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Last Updated: Tuesday, 2 March, 2004, 11:28 GMT
Bank told to release BCCI files
Bank of England
The Bank of England is considering a petition to the House of Lords
The Bank of England (BoE) has lost an appeal to keep documents relating to the BCCI banking scandal under wraps.

The Court of Appeal ruled that it must release 10 files of letters between the BoE and its lawyers relating to the collapse of BCCI in 1991.

BCCI's liquidators are seeking almost 1bn on behalf of 6,500 UK depositors who lost savings when BCCI collapsed.

They say the BoE knowingly failed to protect BCCI depositors, a charge denied by Britain's central bank.

Lords petition

The Bank of England had argued that the letters, which roughly relate to the first year after BCCI's collapse, were covered by legal privilege and should not be handed over.

However, its argument was dismissed by the Court of Appeal.

The Bank is now considering whether to petition the House of Lords, Britain's highest court, to see if it can appeal against the ruling.

BCCI, which was founded in 1972 by Pakistani banker Agha Hassan Abedi, was closed by regulators in a worldwide swoop, partly organised by the Bank of England.

High Court trial

The closure came after it was discovered that BCCI, which at its height operated in 69 countries and held assets of $20bn, had disguised its losses and was insolvent.

1972: Luxembourg-based BCCI opens branch in London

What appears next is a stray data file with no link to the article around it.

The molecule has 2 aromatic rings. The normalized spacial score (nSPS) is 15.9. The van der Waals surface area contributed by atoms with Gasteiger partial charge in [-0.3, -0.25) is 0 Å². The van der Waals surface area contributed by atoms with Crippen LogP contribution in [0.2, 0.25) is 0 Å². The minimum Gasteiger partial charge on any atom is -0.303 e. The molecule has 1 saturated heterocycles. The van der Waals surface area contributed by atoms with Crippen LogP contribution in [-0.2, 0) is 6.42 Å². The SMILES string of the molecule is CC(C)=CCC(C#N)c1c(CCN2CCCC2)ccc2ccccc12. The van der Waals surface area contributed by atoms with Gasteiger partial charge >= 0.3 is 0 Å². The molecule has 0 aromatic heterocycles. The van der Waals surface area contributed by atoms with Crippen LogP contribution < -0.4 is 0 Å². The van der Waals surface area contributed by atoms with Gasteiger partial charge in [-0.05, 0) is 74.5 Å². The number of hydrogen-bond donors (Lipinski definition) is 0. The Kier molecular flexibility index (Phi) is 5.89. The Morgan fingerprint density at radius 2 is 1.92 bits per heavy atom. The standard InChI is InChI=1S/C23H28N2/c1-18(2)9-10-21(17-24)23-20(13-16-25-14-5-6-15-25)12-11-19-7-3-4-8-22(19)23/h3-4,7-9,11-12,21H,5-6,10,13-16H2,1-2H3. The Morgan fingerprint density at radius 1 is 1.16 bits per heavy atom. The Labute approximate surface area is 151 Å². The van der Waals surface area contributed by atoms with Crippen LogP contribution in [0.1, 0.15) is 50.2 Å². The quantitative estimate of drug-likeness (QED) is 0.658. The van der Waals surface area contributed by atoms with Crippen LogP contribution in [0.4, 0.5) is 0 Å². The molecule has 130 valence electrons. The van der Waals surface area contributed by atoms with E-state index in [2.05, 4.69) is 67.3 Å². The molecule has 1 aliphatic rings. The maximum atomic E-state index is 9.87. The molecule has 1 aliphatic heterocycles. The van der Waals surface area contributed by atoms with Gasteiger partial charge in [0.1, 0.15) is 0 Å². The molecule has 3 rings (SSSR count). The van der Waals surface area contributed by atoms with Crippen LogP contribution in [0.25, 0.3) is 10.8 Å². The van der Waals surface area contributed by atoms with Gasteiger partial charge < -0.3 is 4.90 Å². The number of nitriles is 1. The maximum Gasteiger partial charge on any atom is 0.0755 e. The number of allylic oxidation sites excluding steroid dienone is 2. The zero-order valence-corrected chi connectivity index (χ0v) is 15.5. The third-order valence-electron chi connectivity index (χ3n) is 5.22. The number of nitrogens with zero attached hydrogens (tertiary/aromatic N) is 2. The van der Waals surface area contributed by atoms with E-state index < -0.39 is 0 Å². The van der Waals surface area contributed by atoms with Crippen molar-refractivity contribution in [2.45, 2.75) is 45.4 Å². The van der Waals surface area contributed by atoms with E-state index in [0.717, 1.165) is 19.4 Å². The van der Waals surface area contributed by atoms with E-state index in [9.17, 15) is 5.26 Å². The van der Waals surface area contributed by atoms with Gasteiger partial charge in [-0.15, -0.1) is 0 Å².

1985: Price Waterhouse investigates BCCI losses
1987 Luxembourg asks for help to regulate BCCI
1988: Tampa branch of BCCI closed after money-laundering charges
1990: Price Waterhouse says BCCI needs 1.8bn rescue
1991: BCCI closed down by international regulators
1992: Bingham report criticises Bank of England's role
1993: Liquidators issue writ against Bank of England
1997: Labour moves banking supervision to FSA
2004: Court case begins

A report by Lord Bingham a year after the lender's collapse criticised the Bank of England for not spotting BCCI's criminal behaviour.

However, the report blamed poor communication and procedures rather than deliberate negligence for BCCI's collapse.

In the first trial brought against the Bank, lawyers for liquidators Deloitte are seeking a payout of around 850m from the Bank on behalf of 6,500 UK depositors who lost their savings when BCCI collapsed.

Former Bank of England governors Sir Edward George, Lord Kingsdown and Gordon Richardson are due to appear in the witness box at the High Court in London.

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